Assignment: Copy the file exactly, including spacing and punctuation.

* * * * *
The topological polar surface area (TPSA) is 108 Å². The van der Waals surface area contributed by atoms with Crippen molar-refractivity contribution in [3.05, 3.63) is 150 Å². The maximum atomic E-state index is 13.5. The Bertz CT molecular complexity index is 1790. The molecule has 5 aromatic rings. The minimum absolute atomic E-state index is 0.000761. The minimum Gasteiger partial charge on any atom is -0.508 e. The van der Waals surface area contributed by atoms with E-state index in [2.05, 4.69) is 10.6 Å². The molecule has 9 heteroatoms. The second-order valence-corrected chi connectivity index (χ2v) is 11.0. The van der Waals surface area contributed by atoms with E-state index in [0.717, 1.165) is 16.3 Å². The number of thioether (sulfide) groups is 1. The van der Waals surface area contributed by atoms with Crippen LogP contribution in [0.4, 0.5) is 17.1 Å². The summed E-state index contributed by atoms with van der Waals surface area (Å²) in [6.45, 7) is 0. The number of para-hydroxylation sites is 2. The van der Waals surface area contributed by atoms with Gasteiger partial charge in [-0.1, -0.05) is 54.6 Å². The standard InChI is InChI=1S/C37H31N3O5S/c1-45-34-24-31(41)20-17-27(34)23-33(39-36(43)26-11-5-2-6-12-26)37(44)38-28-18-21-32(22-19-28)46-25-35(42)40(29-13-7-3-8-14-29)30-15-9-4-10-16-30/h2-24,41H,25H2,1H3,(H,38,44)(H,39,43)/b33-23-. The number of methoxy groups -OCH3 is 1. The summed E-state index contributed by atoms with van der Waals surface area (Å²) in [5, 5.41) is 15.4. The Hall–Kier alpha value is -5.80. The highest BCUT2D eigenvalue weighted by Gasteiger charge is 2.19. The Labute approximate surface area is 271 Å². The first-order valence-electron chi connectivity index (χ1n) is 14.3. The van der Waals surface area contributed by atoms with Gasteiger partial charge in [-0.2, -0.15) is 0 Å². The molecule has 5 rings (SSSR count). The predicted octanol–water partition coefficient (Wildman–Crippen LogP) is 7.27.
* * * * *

The topological polar surface area (TPSA) is 108 Å². The van der Waals surface area contributed by atoms with Crippen molar-refractivity contribution in [3.05, 3.63) is 150 Å². The maximum atomic E-state index is 13.5. The Bertz CT molecular complexity index is 1790. The molecule has 5 aromatic rings. The minimum absolute atomic E-state index is 0.000761. The minimum Gasteiger partial charge on any atom is -0.508 e. The van der Waals surface area contributed by atoms with E-state index in [2.05, 4.69) is 10.6 Å². The molecule has 9 heteroatoms. The second-order valence-corrected chi connectivity index (χ2v) is 11.0. The van der Waals surface area contributed by atoms with E-state index in [0.717, 1.165) is 16.3 Å². The number of thioether (sulfide) groups is 1. The van der Waals surface area contributed by atoms with Crippen LogP contribution in [0.4, 0.5) is 17.1 Å². The summed E-state index contributed by atoms with van der Waals surface area (Å²) in [6.45, 7) is 0. The number of para-hydroxylation sites is 2. The van der Waals surface area contributed by atoms with Gasteiger partial charge in [-0.1, -0.05) is 54.6 Å². The standard InChI is InChI=1S/C37H31N3O5S/c1-45-34-24-31(41)20-17-27(34)23-33(39-36(43)26-11-5-2-6-12-26)37(44)38-28-18-21-32(22-19-28)46-25-35(42)40(29-13-7-3-8-14-29)30-15-9-4-10-16-30/h2-24,41H,25H2,1H3,(H,38,44)(H,39,43)/b33-23-. The number of methoxy groups -OCH3 is 1. The summed E-state index contributed by atoms with van der Waals surface area (Å²) in [5, 5.41) is 15.4. The Hall–Kier alpha value is -5.80. The highest BCUT2D eigenvalue weighted by Gasteiger charge is 2.19. The Labute approximate surface area is 271 Å². The first-order valence-electron chi connectivity index (χ1n) is 14.3. The van der Waals surface area contributed by atoms with Gasteiger partial charge in [-0.2, -0.15) is 0 Å². The molecule has 5 rings (SSSR count). The predicted octanol–water partition coefficient (Wildman–Crippen LogP) is 7.27.